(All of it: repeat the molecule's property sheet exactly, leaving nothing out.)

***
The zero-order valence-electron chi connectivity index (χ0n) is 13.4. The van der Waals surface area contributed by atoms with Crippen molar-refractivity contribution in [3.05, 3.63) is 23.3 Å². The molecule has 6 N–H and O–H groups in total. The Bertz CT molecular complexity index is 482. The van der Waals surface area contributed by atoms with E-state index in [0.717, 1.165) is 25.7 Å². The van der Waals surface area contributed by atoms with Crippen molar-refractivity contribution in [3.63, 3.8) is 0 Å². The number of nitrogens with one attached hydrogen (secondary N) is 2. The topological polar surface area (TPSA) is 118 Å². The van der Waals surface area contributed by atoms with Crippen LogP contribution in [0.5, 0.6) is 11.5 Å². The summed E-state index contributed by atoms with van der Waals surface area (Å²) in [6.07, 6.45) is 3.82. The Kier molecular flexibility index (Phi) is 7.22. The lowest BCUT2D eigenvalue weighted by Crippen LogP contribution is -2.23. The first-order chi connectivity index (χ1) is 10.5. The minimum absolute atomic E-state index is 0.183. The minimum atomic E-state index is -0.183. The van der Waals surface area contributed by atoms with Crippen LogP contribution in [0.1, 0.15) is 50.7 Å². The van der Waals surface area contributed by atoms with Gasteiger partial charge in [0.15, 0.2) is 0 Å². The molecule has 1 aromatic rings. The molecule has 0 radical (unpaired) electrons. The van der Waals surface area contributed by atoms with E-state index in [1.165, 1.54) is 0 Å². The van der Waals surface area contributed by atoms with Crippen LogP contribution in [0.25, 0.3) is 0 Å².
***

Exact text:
The zero-order valence-electron chi connectivity index (χ0n) is 13.4. The van der Waals surface area contributed by atoms with Crippen molar-refractivity contribution in [3.05, 3.63) is 23.3 Å². The molecule has 6 N–H and O–H groups in total. The Bertz CT molecular complexity index is 482. The van der Waals surface area contributed by atoms with E-state index in [0.717, 1.165) is 25.7 Å². The van der Waals surface area contributed by atoms with Crippen molar-refractivity contribution in [3.63, 3.8) is 0 Å². The number of nitrogens with one attached hydrogen (secondary N) is 2. The topological polar surface area (TPSA) is 118 Å². The van der Waals surface area contributed by atoms with Crippen LogP contribution in [0.5, 0.6) is 11.5 Å². The summed E-state index contributed by atoms with van der Waals surface area (Å²) in [6.07, 6.45) is 3.82. The Kier molecular flexibility index (Phi) is 7.22. The lowest BCUT2D eigenvalue weighted by Crippen LogP contribution is -2.23. The first-order chi connectivity index (χ1) is 10.5. The minimum absolute atomic E-state index is 0.183. The minimum atomic E-state index is -0.183. The van der Waals surface area contributed by atoms with Crippen LogP contribution in [0.1, 0.15) is 50.7 Å². The van der Waals surface area contributed by atoms with Gasteiger partial charge in [0.15, 0.2) is 0 Å². The molecule has 1 aromatic rings. The molecule has 0 radical (unpaired) electrons. The van der Waals surface area contributed by atoms with E-state index in [1.165, 1.54) is 0 Å². The van der Waals surface area contributed by atoms with Crippen LogP contribution in [0.25, 0.3) is 0 Å².